“This competition was a big mind game for us,” Belbin said. “It was good for [us] to get out a good performance.”
Italian champions Federica Faiella & Massimo Scali were stuck near the bottom of the top ten at the World Championships for four years, finishing ninth in 2004, 2005, and 2007, and eighth in 2006. This year, things were different. With a surge of momentum this season and three strong performances, they leapt to fifth place this year, and they were the final team to break 200 points, scoring 201.91 overall. Their fourth-place free dance, with 101.21 points, was the highest-placing dance to earn Level 4 on all elements. They received no negative GOEs and a majority of +2s, and their TES score of 53.84 was actually the second highest in the event.
“We knew that we have high levels,” Scali said, “so we have tried to work a lot on the interpretation.”
Their interpretation of “Papa Can You Hear Me?” from Yentl featured Faiella representing a butterfly and helped them secure the high PCS score that has eluded them in the past.
Last year, Americans Meryl Davis & Charlie White finished seventh in their debut at the senior World Championships; this year, they moved up one place. Three of the elements in their sixth-place free dance were given level three –- the spin and both step sequences. They made up the difference in GOE, though, earning primarily +1s and +2s en route to a TES score of 51.19, the fifth-best of the night. With strong components in the 7.00-8.00 range, Davis & White’s free dance to “Eleanor Rigby” and “Eleanor’s Dream” was worth 96.03 points.
“It was definitely our best free skate this year,” White said. “It’s great to do it.”
Dropping a spot to seventh place in the free dance and overall were France’s Nathalie Pechalat & Fabian Bourzat. It was a close battle for sixth place, and their total score of 190.51 was less than a point behind Davis & White. With only one level three element, the French team had a higher base value than the Americans, but their GOEs were almost all +1s. With 95.02 points, their innovative free dance was only 1.01 behind Davis & White. Near the end of the dance, Bourzat missed one of Pechalat’s sleeves because it was torn, resulting in a few awkward moments during their “Insanity”-themed choreography, but overall they gave a good performance.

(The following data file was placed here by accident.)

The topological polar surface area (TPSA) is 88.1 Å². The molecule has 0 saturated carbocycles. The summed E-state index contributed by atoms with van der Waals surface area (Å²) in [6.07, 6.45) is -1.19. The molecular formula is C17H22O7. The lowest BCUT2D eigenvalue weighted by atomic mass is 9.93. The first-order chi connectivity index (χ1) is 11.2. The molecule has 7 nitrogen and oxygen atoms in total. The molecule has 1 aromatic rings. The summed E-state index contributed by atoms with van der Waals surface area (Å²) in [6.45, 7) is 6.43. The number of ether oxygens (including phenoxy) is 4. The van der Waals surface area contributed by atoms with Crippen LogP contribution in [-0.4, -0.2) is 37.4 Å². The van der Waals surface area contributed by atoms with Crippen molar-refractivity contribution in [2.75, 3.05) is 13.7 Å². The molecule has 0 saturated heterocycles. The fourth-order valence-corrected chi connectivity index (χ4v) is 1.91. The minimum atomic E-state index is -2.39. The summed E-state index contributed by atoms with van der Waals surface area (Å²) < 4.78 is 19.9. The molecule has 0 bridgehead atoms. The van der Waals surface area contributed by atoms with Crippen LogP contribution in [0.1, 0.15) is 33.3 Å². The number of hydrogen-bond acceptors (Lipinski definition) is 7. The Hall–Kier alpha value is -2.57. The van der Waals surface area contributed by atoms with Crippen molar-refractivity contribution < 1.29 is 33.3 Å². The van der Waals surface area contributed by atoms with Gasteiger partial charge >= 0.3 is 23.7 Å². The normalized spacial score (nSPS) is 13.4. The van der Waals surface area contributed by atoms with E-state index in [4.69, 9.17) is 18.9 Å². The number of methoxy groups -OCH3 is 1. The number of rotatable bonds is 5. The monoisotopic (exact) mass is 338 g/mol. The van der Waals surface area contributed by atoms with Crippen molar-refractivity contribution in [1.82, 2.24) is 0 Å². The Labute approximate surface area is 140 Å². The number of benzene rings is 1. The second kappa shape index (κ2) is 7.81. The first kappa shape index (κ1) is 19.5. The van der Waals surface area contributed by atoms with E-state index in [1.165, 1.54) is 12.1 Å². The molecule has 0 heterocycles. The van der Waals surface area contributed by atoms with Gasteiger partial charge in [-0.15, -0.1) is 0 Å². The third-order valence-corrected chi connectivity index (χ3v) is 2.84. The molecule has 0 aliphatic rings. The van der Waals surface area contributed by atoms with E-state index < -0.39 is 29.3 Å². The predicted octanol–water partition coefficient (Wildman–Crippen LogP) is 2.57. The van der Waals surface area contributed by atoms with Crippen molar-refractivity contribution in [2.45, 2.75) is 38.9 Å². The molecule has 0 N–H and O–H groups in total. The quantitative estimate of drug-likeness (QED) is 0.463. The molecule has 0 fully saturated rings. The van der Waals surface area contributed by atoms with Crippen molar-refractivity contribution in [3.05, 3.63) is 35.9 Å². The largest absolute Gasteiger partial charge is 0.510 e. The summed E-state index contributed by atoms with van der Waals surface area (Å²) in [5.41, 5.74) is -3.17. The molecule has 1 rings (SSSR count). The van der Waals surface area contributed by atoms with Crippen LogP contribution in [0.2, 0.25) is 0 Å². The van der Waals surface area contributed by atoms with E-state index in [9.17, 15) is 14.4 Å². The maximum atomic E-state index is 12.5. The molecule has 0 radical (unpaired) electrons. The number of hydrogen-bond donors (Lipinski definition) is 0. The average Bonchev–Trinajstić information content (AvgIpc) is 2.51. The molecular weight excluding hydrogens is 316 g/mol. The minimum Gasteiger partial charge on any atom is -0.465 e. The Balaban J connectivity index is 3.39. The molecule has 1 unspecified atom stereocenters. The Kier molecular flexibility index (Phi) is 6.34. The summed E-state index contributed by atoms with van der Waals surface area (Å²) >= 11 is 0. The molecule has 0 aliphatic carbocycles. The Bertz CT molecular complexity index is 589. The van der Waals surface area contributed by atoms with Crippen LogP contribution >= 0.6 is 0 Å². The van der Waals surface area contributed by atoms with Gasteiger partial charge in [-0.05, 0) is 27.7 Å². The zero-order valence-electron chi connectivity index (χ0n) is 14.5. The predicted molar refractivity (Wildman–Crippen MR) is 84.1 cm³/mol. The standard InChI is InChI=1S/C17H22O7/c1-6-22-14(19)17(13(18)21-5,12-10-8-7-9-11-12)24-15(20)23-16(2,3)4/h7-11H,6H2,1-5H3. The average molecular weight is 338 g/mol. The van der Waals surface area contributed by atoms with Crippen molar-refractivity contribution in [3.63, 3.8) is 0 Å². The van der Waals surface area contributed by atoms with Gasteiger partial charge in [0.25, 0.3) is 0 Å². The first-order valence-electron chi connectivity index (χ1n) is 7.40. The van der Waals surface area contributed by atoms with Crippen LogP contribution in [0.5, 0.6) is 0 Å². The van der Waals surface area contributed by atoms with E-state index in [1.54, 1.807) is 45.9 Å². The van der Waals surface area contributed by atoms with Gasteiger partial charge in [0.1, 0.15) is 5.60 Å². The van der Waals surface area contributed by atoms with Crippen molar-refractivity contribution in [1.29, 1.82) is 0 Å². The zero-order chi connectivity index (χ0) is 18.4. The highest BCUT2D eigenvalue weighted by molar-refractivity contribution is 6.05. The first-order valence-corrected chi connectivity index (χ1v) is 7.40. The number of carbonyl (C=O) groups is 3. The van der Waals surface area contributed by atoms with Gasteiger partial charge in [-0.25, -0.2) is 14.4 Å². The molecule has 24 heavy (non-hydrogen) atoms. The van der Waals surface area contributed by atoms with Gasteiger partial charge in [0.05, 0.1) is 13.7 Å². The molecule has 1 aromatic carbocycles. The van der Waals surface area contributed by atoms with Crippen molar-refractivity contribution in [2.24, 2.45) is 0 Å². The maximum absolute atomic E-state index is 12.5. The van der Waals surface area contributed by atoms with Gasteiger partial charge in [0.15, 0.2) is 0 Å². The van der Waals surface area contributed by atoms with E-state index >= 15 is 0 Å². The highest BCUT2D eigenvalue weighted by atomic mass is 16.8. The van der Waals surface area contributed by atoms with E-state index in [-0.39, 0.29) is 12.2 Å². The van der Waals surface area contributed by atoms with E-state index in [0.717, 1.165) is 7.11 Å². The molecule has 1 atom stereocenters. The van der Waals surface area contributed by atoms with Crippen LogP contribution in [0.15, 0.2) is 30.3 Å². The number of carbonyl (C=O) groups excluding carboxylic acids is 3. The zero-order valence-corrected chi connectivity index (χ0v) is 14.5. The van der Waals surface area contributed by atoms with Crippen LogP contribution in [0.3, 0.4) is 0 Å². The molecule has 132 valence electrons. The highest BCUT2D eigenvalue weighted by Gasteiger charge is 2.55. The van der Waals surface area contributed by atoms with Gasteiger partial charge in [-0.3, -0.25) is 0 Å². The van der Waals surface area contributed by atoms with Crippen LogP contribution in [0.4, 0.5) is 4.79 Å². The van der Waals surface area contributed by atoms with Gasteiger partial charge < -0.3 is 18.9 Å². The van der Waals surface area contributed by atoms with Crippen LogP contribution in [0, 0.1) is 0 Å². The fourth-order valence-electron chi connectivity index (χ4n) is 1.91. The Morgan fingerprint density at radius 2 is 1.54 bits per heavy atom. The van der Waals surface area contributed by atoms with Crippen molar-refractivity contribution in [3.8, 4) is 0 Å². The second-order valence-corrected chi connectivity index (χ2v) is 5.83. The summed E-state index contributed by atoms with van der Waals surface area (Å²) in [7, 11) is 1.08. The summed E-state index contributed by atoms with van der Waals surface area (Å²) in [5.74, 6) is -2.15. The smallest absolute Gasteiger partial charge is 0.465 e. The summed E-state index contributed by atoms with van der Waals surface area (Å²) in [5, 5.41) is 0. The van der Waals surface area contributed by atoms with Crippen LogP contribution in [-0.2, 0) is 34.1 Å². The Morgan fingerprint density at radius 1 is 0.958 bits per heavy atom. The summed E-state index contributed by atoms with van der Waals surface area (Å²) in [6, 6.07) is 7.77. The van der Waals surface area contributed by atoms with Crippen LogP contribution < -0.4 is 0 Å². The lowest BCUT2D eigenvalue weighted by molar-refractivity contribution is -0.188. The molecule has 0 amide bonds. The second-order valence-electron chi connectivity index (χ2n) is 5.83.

“Fabian is injured, so he has to rest three weeks,” Pechalat said, “and then we’ll do some shows with our friends. After that, we’re looking forward to the next season and the next World Championships.”
Although they may not have completely won over the judges, British champions Sinead & John Kerr certainly won the crowd. Their alien-inspired dance to “Gravity of Love” by Enigma was creative and exciting, and they took the audience with them on their exploration of a new planet.
“I felt the program went really well,” Sinead said. “I felt that the crowd really got behind it and really helped. We need to concentrate on our elements, but we also want to express the program as much as we can.”
With all positive GOEs besides eight base marks, the Kerrs performed this dance better than they have all season. Their peak at worlds resulted in a solid free dance score of 93.60, ranking them eighth in the free dance and overall. Because of their strong effort, Great Britain will send two dance teams to the 2009 World Championships in Los Angeles.
Another sibling team placed just behind the Kerrs. Alexandra & Roman Zaretski also earned two places for Israel in next year’s World Championships. Skating to “Let My People Go” and “Sing, Sing, Sing,” the Zaretskis earned primarily base marks and +1s for GOEs, and most of their components marks fell between 6.50 and 7.25. Although their free dance score of 88.60 was ranked tenth, the Israelis held on to ninth overall.
Italians Anna Cappellini & Luca Lanotte’s emotional free dance to La Traviata was not without problems, but the young Italian team performed with maturity beyond their years and drew the crowd into their dance. Despite two deductions –- one for Cappellini’s freak stumble on transition steps and one for an extended lift — Cappellini & Lanotte received a majority of +1s for GOEs. Like their teammates, Faiella & Scali, they also received all Level 4s for their elements. Their ninth-place free dance meant that they finished in 10th overall, just .18 behind the Zaretskis.
In an event that came down to the numbers, once the final results were posted, a few more calculations had to be made. Based on the placements in Göteborg, only France and the United States will send three teams to Los Angeles next year. Although they each had a team on the podium, both Russia and Canada lost a spot based on the placement of their second team, so they will send two teams next time around. Italy will retain two entries, while Great Britain and Israel will both add a second berth.